Ducie’s Diary: July 2020

It’s hard to believe we are already into the second half of the year. One minute we were in mid-March, waiting for spring to begin, and suddenly we’re already well into summer. Where has the time gone? At my weekly virtual choir session this afternoon, one of the numbers we sang was Bing Crosby’s Busy Doing Nothing. Someone said it was appropriate for the way we are all marking time at the moment. And in some ways I agreed. Yet, when I look back on the past four weeks, there’s actually been quite a lot going on.

Writing In June

I’m delighted to report I seem to have got my novel-writing mojo back again. I’ve just finished writing the third version of the first in my Coombesford Chronicles series. I’ve thrown out all the back story chapters; incorporated some of this material into the main chapters; changed the nationality of at least two of the suspects; renamed several of the characters; moved the site of the murder; and changed the title! There’s still a way to go, and I’m struggling with this one more than I expected, but I believe Murder at Mountjoy Manor (final title – I hope) is getting there. I may not quite be able to see the light at the end of the tunnel, but at least I now know where the tunnel is! And I’ve started planning the cover design with Berni Stevens, which is always an exciting process.

Click here to read the latest edition of the Chudleigh Phoenix >>The weekly editions of Chudleigh Phoenix continue to take up a chunk of time, but I’ve now got it streamlined to one full day a week, which is better than the two and a half days that it was previously taking.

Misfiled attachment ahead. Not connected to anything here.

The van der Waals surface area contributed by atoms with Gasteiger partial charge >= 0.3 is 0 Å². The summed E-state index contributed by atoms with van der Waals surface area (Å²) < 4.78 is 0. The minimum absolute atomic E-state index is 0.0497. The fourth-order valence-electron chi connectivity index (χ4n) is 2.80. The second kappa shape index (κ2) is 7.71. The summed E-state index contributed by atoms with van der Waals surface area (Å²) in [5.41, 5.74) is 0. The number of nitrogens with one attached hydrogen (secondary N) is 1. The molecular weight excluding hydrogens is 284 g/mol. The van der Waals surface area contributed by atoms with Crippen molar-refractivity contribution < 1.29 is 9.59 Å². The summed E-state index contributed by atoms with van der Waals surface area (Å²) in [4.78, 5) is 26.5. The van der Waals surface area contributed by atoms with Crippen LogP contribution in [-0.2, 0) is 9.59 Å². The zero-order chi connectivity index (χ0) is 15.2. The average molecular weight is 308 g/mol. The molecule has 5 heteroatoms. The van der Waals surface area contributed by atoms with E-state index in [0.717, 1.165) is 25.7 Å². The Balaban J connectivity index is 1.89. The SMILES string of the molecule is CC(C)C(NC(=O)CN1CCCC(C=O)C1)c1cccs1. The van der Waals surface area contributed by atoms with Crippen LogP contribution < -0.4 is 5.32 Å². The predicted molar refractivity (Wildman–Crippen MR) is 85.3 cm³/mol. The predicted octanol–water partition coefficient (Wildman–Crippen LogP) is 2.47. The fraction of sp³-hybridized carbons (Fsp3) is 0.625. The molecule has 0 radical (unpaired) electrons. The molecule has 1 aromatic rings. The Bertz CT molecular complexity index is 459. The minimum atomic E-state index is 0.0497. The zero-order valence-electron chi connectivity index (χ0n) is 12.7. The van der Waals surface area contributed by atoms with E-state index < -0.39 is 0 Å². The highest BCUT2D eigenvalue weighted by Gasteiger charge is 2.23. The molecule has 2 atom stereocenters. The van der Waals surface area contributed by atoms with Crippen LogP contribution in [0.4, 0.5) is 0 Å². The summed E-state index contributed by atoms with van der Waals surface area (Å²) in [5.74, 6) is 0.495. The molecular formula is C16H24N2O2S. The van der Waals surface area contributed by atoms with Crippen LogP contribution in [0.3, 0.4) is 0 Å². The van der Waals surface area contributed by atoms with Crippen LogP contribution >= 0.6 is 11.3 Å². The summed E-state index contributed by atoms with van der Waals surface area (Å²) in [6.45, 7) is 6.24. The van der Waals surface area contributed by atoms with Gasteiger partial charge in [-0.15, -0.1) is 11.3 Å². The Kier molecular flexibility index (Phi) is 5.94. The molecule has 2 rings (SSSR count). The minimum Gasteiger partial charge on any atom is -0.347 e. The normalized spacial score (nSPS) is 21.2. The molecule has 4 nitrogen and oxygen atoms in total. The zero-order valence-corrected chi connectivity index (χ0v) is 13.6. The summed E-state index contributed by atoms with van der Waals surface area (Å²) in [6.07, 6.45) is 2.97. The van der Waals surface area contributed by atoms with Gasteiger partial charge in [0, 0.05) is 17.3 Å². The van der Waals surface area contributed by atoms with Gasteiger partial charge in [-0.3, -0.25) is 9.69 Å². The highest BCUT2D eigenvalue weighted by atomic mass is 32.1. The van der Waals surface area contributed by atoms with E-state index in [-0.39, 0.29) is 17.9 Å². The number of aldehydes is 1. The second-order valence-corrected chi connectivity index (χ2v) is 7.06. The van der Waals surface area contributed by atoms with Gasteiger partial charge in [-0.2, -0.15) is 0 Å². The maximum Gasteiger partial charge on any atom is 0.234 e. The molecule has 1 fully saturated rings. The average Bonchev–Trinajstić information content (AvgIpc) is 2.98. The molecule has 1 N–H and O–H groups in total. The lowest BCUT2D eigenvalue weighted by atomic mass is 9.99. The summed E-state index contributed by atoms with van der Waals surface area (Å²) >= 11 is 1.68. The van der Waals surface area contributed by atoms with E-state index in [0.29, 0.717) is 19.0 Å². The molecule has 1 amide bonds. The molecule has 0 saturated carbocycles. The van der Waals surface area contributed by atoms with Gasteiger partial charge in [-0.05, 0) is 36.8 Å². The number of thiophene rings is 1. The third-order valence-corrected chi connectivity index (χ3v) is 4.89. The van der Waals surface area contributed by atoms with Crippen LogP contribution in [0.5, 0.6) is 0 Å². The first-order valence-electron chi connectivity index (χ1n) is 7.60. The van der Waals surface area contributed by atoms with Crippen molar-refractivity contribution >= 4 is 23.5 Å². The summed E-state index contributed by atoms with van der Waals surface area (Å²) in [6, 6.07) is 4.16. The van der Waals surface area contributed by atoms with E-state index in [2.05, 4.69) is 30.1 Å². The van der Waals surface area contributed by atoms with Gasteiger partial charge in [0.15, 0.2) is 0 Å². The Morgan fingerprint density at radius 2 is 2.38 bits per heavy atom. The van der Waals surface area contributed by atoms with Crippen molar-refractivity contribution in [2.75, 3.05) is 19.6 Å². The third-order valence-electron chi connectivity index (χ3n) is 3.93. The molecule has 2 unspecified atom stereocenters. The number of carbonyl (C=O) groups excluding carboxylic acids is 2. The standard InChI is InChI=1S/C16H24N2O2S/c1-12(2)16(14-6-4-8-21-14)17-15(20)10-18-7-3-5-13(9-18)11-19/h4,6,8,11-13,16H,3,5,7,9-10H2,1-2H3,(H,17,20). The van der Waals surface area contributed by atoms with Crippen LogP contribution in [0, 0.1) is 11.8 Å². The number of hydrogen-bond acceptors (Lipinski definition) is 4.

Sales and Marketing

I’ve now got over my somewhat irrational belief that it was wrong to advertise during lockdown, and have developed a series of adverts to go in Chudleigh Phoenix. I even remembered to remind library users – finally able to use the services again from this week – that all my books are available to borrow at the local branch.

Ebook sales continue to be a trickle rather than a flood, but following my move from ‘wide’ distribution to Amazon exclusivity, the number of page reads is growing. Don’t forget that ALL my books: novels, short story collections; and The Business of Writing series of textbooks are free to download for members of Kindle Unlimited, while still being available to all other readers as ebooks or Print On Demand paperbacks from Amazon. And of course, if you want a signed paperback, just give me a shout…